You will need to know the maximum and minimum temperatures on each day for which you want to calculate degree days. Select the appropriate chart for the base temperature that you want to use (We use base 43° for determining the time to sample for OBLR and STLM). Read down along the column on the left to find the minimum temperature for that day. Use a ruler or your finger to mark the row it's in. Then read across the row on the top to find the daily maximum temperature and down that column to where it intersects with the row containing the minimum, to find the degree day value.

Because of space limitations, only minimum temperatures from 10°F to the base temperature are given. This is because, for all practical purposes, when the minimum temperature is above the base temperature, the Max/Min method of calculating degree days is as accurate as the Baskerville-Emin method. Therefore, when the MINIMUM temperature is GREATER than or equal to the base temperature, degree days (base x) = average daily temperature minus base temperature.

For example, using 43°F as the base, a minimum of 47° and a maximum of 65°(F):

   Degree days = [(65+47)/2] - 43, or 57 - 43 = 13 DD
                  [Average]  - base           = degree days
Conversely, maximum temperatures below the base are not given because if the MAXIMUM temperature is LESS than or equal to the base, 0 degree days accrue that day.

You can monitor daily maximum and minimum temperatures yourself with a readily available max/min thermometer (make sure to read it at the same time each day). Or, they can be obtained from local weather reports. If you would like historical information (e.g., January 1, 1996 to today) it may be obtained through a variety of means. Most central and complete would probably be the NOAA Regional Climate Center in your area (ours is the Northeast Regional Climate Center located on Cornell's Ithaca campus). For a nominal fee, they can provide clients up-to-date and historical data for a large number of stations throughout their region. Clients with computers and either a modem or internet connection can obtain an account (by calling NRCC user services) to provide direct access to data and information in the NRCC database through their CLIMOD system. At present there is no charge for this account. A 9-page brochure is now available, entitled "NORTHEAST REGIONAL CLIMATE CENTER Program, Products and Services". The information provided in this brochure primarily describes the activities/products of the Northeast Regional Climate Center. However, locations, addresses, phone numbers, etc. for the other U.S. regional climate centers are included. The brochure can be obtained by contacting: Northeast Regional Climate Center, 1123 Bradfield Hall, Cornell University, Ithaca, NY 14853-1901 (Tel 607-255-1751; Fax 607-255-2106; E-mail:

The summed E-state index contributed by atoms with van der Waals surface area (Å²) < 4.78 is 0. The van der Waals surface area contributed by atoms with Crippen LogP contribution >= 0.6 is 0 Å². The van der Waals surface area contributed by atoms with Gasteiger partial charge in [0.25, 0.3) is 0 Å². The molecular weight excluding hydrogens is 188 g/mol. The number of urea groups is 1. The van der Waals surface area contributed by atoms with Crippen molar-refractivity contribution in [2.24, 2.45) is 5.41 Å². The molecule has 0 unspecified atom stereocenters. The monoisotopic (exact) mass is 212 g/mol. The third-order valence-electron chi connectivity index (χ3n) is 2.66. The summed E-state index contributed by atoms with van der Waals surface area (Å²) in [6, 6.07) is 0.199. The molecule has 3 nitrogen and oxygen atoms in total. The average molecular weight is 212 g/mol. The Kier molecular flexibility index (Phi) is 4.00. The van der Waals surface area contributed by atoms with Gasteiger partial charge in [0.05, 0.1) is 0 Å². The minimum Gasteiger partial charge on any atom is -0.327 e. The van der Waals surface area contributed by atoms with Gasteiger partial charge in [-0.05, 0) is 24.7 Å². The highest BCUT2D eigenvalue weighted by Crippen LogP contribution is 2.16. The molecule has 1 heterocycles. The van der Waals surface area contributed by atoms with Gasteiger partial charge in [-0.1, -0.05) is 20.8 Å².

Information about the NRCC and its products is also available on the World Wide Web communications network (You must still contact them directly to obtain data). Their URL is

Other sources of historical data may include your local Cooperative Extension office, amatuer weather observers, or newspapers. As a final note, we might suggest using a little discretion when comparing our predictions of biological events with your local DD data. These are provided as a general guideline of things to expect in the agroecosystem, and as such are helpful but still inexact. It is normal to see slight variations in the relative timings of phenological events from one location to the next, so discrepancies of 20-30 DD (or more) in accumulated heat units at a given moth's flight or bud stage are not necessarily a problem.


By: Art Agnello, Entomology, Geneva

Another addition to the 1996 Tree Fruit Recommends is Table 42a (pp. 184-186), "Worker Protection Standard Re-Entry and Personal Protective Equipment Guidelines". This table is a compilation of re-entry intervals and PPE requirements for a list of commonly used pesticides. Because this list is incomplete, and because the information was taken from the product labels, you should always turn to the labels themselves as a final determinant of what is required in these matters; particularly valuable is the "Agricultural Use Requirements" box, which usually appears near the beginning of the label. However, although the necessary equipment is named on the label, it is not generally described in any detail, so the possibility exists of some misinterpretation. The following descriptions are taken from an EPA document about interpreting PPE statements on pesticide labels:

Label Statements                     Comments
Long-sleeved shirt and long pants    Also acceptable: woven or nonwoven 
                                     coverall, or plastic or other 
                                     barrier-coated coverall, or rubber 
                                     or plastic suit

Coverall worn over short-sleeved     Also acceptable: coverall worn over
shirt and short pants                long-sleeved shirt and long pants, 
                                     or coverall worn over another